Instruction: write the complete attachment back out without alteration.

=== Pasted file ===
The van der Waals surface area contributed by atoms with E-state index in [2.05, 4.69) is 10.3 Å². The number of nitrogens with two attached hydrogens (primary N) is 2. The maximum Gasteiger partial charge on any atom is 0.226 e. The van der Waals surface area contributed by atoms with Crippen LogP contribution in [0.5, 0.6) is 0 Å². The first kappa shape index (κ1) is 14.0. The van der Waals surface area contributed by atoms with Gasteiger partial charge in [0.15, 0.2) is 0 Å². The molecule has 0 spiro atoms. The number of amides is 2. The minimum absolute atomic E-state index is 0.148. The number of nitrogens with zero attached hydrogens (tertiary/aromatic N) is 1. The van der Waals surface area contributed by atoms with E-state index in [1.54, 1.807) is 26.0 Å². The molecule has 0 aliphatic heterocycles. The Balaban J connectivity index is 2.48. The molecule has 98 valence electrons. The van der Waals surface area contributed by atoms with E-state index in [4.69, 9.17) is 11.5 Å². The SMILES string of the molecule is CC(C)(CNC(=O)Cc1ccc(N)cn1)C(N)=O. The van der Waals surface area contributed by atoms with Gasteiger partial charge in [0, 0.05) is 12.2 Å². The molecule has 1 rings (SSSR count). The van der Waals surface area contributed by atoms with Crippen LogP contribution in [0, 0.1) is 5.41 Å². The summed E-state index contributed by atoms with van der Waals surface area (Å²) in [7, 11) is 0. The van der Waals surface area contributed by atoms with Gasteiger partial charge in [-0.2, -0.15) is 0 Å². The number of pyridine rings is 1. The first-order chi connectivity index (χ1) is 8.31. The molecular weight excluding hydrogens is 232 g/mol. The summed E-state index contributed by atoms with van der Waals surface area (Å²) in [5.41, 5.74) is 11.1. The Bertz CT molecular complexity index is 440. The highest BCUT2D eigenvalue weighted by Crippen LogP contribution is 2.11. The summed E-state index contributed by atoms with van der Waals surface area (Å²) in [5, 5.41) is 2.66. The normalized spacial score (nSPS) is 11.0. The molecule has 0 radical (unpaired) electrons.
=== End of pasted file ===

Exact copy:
The van der Waals surface area contributed by atoms with E-state index in [2.05, 4.69) is 10.3 Å². The number of nitrogens with two attached hydrogens (primary N) is 2. The maximum Gasteiger partial charge on any atom is 0.226 e. The van der Waals surface area contributed by atoms with Crippen LogP contribution in [0.5, 0.6) is 0 Å². The first kappa shape index (κ1) is 14.0. The van der Waals surface area contributed by atoms with Gasteiger partial charge in [0.15, 0.2) is 0 Å². The molecule has 0 spiro atoms. The number of amides is 2. The minimum absolute atomic E-state index is 0.148. The number of nitrogens with zero attached hydrogens (tertiary/aromatic N) is 1. The van der Waals surface area contributed by atoms with E-state index in [1.54, 1.807) is 26.0 Å². The molecule has 0 aliphatic heterocycles. The Balaban J connectivity index is 2.48. The molecule has 98 valence electrons. The van der Waals surface area contributed by atoms with E-state index in [4.69, 9.17) is 11.5 Å². The SMILES string of the molecule is CC(C)(CNC(=O)Cc1ccc(N)cn1)C(N)=O. The van der Waals surface area contributed by atoms with Gasteiger partial charge in [0, 0.05) is 12.2 Å². The molecule has 1 rings (SSSR count). The van der Waals surface area contributed by atoms with Crippen LogP contribution in [0, 0.1) is 5.41 Å². The summed E-state index contributed by atoms with van der Waals surface area (Å²) in [7, 11) is 0. The van der Waals surface area contributed by atoms with Gasteiger partial charge in [-0.2, -0.15) is 0 Å². The number of pyridine rings is 1. The first-order chi connectivity index (χ1) is 8.31. The molecular weight excluding hydrogens is 232 g/mol. The summed E-state index contributed by atoms with van der Waals surface area (Å²) in [5.41, 5.74) is 11.1. The Bertz CT molecular complexity index is 440. The highest BCUT2D eigenvalue weighted by Crippen LogP contribution is 2.11. The summed E-state index contributed by atoms with van der Waals surface area (Å²) in [5, 5.41) is 2.66. The normalized spacial score (nSPS) is 11.0. The molecule has 0 radical (unpaired) electrons.